By Anne Vaalund
The botanist Erling Christophersen led the expedition to the world’s loneliest island. In the spring 1933 the Botanical Museum of the University of Oslo received a parcel of botanical samples collected on Gough Island. They were collected by the whaling ship-owner Lars Christensen in just a few hours, but despite this, the collection contained 12 species new to this island, and three previously undiscovered species. Christophersen was intrigued with Tristan da Cunha, and started to plan an expedition.
Expedition in the whaling season
Earlier scientific expeditions to these islands had stayed for less than a week, whereas this lasted for four months, from December to March. This was the whaling season in the Antarctic summer. The whaling industry was important in Norway and essential for the expedition. The botanist Christophersen contacted Christensen for funding and support, and he was more than willing to help. His whale factory ships could transport the expedition to the island at the start of the season and pick up the crew on the way back to Norway.
The expedition had 13 participants and could hardly have been more multi-disciplinary with: botanist, algologist, land zoologist, marine zoologist, geologist and a surveyor. But this was not only meant to be a science expedition. In 1937 there were 188 Tristanians on the island who were to be studied by a physician, a dentist and a sociologist.
The expedition members arrived onshore 7 December, 1937. They brought with them equipment weighing 100 tonnes, including building materials for the research stations. They were given a warm welcome and were installed in the parish hall until the expedition station was erected.
Dentist, physician and sociologist
The dentist and the physician had their field lab inside the expedition station. On the 35p stamp the physician Henriksen and the medical assistant Oeding are photographed doing lab work. The man in the background is the sociologist P.A. Munch. He, of course, had no need for a lab. He visited the Tristanians in their homes and observed them in their work to study the society.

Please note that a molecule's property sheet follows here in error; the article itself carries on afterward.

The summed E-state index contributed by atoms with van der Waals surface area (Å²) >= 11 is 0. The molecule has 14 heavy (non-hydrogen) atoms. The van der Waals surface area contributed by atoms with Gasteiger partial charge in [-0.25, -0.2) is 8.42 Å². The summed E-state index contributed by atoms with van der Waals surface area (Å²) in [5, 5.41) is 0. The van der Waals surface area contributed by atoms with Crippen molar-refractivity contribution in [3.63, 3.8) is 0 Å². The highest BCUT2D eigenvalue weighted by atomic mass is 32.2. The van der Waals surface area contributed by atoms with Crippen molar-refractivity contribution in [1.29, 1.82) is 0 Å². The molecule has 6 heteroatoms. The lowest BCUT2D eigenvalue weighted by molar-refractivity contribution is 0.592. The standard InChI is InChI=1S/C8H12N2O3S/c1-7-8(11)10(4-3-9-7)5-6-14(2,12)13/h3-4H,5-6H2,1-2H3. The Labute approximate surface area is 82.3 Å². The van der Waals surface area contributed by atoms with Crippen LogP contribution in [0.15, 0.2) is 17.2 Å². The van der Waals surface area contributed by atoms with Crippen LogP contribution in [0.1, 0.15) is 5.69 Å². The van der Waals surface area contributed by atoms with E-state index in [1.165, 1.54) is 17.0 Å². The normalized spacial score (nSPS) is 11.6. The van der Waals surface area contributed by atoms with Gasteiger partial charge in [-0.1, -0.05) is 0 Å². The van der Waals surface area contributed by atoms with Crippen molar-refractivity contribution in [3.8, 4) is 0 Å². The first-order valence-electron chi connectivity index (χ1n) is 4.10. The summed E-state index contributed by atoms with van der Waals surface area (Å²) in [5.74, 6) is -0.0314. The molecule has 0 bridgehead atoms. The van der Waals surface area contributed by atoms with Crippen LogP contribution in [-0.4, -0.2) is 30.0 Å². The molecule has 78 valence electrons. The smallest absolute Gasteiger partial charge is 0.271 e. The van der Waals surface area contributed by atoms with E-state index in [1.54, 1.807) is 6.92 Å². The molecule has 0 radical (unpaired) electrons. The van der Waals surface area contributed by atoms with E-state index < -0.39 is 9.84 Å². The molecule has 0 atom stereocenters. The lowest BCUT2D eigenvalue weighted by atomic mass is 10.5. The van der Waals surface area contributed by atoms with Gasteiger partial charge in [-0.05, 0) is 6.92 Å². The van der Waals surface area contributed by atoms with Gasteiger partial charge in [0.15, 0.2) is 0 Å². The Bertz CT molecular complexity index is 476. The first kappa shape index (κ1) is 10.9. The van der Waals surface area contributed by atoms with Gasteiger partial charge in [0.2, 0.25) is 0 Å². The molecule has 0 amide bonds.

A chocolate bar for a tooth
The dentist Sognnæs had his field lab and a dentist chair with all equipment next to this lab. He was intrigued by the good dental health in the population. He wanted teeth for his lab research and the deal he offered was a chocolate bar for a tooth!
Mapping the terrain
The goal of the expedition was to collect everything of interest. To do this, one needed to map the terrain. The 70p stamp shows surveyor Crawford at work. He started out mapping the coastline and worked towards the centre of the island. Later, official maps were made based on his surveys. The geologist Dunne analysed the volcanic islands, asking questions like when were they formed and how has the climate shaped them over time.
The £1 stamp shows Tristanians lined up on a bench outside the field station where they were tested for tuberculosis by the physician Henriksen. The population wasn’t just known for their good dental health, but also for their good health in general. Henriksen joined the expedition to try to understand why they were so healthy.
The biologists did fieldwork around the island, and from boats around the coast. In addition to the main island, they did fieldwork at the islands Inaccessible and Nightingale. To get to these islands they had hired the Norwegian adventurer Erling Tambs with his Norwegian Spitzgatter RS Sandefjord. The islands are populated with many birds. The land zoologist Hagen led the work of ring marking two thousand Great Shearwaters (Puffinus gravis). Some of them were later found off Newfoundland and in Norway. They also found a Tristan thrush (Nesocichla eremita) which was considered extinct. On the £1.50 stamp on Nightingale the marine biologists Baardseth and Sivertsen are watching Hagen with a Northern rockhopper penguin. They are sitting outside their simple field lab, with walls made of tussock grass.
Brought home by Thorshammer
On 29 March the whaling factory ship Thorshammer arrived. The field station and most of the remaining equipment was given to the Tristanians; a small gift compared to all the help the expedition had received during the months on Tristan da Cunha. Back home in Norway the expedition members analysed their research materials and in the following years published more than 50 scientific papers from this expedition to Tristan da Cunha.
Erling Christophersen (Botanist and leader), Egil Baardseth (Algeologist), Allan B. Crawford (Surveyor from England), J.C. Dunne (Geologist from South Africa), Ragnar Eggesvik (Radio Operator), Yngvar Hagen (Land Zoologist), Sverre Dick Henriksen (Physician), Yngvar Mejland (Botanical Assistant), Peter A. Munch (Sociologist), Per Oeding (Medical Assistant), Erling Sivertsen (Marine Zoologist), Severin Skjelten (Handyman), Reidar Sognnæs (Dentist)
The whaling factory ships s/s Solglimt and s/s Thorshammer brought the expedition from Norway to Capetown in two groups. The German cargoship s/s Anatolia brought them the last leg to Tristan da Cunha. Thorshammer brought the expedition home at the end of the whaling season. In 1987 Thorshammer was pictured on one of the stamps from the 50th anniversary of the exhibition